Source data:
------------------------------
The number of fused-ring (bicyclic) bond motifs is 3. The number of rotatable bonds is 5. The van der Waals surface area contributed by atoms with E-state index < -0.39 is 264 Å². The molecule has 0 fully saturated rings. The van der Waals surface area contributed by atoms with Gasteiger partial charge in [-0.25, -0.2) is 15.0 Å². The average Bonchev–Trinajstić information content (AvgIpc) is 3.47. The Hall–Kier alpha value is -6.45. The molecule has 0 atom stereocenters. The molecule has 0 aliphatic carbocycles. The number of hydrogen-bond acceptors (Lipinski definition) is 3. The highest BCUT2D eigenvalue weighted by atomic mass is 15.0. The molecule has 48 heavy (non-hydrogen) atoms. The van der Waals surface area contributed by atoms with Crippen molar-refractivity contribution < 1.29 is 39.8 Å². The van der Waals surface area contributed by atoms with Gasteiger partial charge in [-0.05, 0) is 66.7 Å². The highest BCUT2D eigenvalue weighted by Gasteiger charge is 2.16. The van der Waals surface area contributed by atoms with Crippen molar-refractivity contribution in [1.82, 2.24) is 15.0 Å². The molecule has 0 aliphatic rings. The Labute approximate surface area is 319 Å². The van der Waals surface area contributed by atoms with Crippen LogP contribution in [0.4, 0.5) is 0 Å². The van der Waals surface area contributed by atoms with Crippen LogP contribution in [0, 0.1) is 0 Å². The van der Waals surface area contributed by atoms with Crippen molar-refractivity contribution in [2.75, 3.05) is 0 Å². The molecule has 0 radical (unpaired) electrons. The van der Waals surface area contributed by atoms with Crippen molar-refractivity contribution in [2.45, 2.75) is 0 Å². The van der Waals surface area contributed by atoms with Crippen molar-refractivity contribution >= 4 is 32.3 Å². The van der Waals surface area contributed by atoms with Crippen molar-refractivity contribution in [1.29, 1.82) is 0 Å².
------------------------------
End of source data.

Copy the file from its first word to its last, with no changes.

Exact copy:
The number of fused-ring (bicyclic) bond motifs is 3. The number of rotatable bonds is 5. The van der Waals surface area contributed by atoms with E-state index < -0.39 is 264 Å². The molecule has 0 fully saturated rings. The van der Waals surface area contributed by atoms with Gasteiger partial charge in [-0.25, -0.2) is 15.0 Å². The average Bonchev–Trinajstić information content (AvgIpc) is 3.47. The Hall–Kier alpha value is -6.45. The molecule has 0 atom stereocenters. The molecule has 0 aliphatic carbocycles. The number of hydrogen-bond acceptors (Lipinski definition) is 3. The highest BCUT2D eigenvalue weighted by atomic mass is 15.0. The molecule has 48 heavy (non-hydrogen) atoms. The van der Waals surface area contributed by atoms with Crippen molar-refractivity contribution < 1.29 is 39.8 Å². The van der Waals surface area contributed by atoms with Gasteiger partial charge in [-0.05, 0) is 66.7 Å². The highest BCUT2D eigenvalue weighted by Gasteiger charge is 2.16. The van der Waals surface area contributed by atoms with Crippen molar-refractivity contribution in [1.82, 2.24) is 15.0 Å². The molecule has 0 aliphatic rings. The Labute approximate surface area is 319 Å². The van der Waals surface area contributed by atoms with Crippen LogP contribution in [0.4, 0.5) is 0 Å². The van der Waals surface area contributed by atoms with Crippen LogP contribution in [0, 0.1) is 0 Å². The van der Waals surface area contributed by atoms with Crippen molar-refractivity contribution in [2.75, 3.05) is 0 Å². The molecule has 0 radical (unpaired) electrons. The van der Waals surface area contributed by atoms with Crippen molar-refractivity contribution in [2.45, 2.75) is 0 Å². The van der Waals surface area contributed by atoms with Crippen molar-refractivity contribution >= 4 is 32.3 Å². The van der Waals surface area contributed by atoms with Crippen molar-refractivity contribution in [1.29, 1.82) is 0 Å².